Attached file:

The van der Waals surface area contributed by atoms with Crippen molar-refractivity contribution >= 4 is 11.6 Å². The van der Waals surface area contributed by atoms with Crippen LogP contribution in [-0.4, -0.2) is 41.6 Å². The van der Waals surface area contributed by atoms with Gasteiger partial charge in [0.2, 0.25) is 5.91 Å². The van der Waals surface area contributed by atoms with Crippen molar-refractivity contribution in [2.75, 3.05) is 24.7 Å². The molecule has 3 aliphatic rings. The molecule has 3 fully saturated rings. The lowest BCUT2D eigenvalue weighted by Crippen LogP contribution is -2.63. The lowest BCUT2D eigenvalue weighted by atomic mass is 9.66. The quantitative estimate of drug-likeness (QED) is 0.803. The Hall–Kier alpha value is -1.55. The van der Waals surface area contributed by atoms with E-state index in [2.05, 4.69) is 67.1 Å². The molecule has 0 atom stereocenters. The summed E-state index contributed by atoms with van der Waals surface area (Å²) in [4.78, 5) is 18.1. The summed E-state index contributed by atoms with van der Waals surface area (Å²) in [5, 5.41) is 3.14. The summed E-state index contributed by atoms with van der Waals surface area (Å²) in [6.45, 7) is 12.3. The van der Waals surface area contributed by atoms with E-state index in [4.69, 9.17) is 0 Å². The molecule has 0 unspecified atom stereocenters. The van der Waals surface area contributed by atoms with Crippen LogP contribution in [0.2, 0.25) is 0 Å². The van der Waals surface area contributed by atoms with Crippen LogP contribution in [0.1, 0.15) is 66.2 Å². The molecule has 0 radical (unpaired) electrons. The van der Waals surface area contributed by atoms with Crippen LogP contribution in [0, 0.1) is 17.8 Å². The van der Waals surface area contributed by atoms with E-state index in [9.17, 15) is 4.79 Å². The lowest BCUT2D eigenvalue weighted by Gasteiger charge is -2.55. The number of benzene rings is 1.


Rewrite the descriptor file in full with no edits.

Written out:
The van der Waals surface area contributed by atoms with Crippen molar-refractivity contribution >= 4 is 11.6 Å². The van der Waals surface area contributed by atoms with Crippen LogP contribution in [-0.4, -0.2) is 41.6 Å². The van der Waals surface area contributed by atoms with Gasteiger partial charge in [0.2, 0.25) is 5.91 Å². The van der Waals surface area contributed by atoms with Crippen molar-refractivity contribution in [2.75, 3.05) is 24.7 Å². The molecule has 3 aliphatic rings. The molecule has 3 fully saturated rings. The lowest BCUT2D eigenvalue weighted by Crippen LogP contribution is -2.63. The lowest BCUT2D eigenvalue weighted by atomic mass is 9.66. The quantitative estimate of drug-likeness (QED) is 0.803. The Hall–Kier alpha value is -1.55. The van der Waals surface area contributed by atoms with E-state index in [2.05, 4.69) is 67.1 Å². The molecule has 0 atom stereocenters. The summed E-state index contributed by atoms with van der Waals surface area (Å²) in [4.78, 5) is 18.1. The summed E-state index contributed by atoms with van der Waals surface area (Å²) in [5, 5.41) is 3.14. The summed E-state index contributed by atoms with van der Waals surface area (Å²) in [6.45, 7) is 12.3. The van der Waals surface area contributed by atoms with E-state index in [4.69, 9.17) is 0 Å². The molecule has 0 unspecified atom stereocenters. The van der Waals surface area contributed by atoms with Crippen LogP contribution in [0.2, 0.25) is 0 Å². The van der Waals surface area contributed by atoms with Crippen LogP contribution in [0.1, 0.15) is 66.2 Å². The molecule has 0 radical (unpaired) electrons. The van der Waals surface area contributed by atoms with Crippen LogP contribution in [0, 0.1) is 17.8 Å². The van der Waals surface area contributed by atoms with E-state index in [9.17, 15) is 4.79 Å². The lowest BCUT2D eigenvalue weighted by Gasteiger charge is -2.55. The number of benzene rings is 1.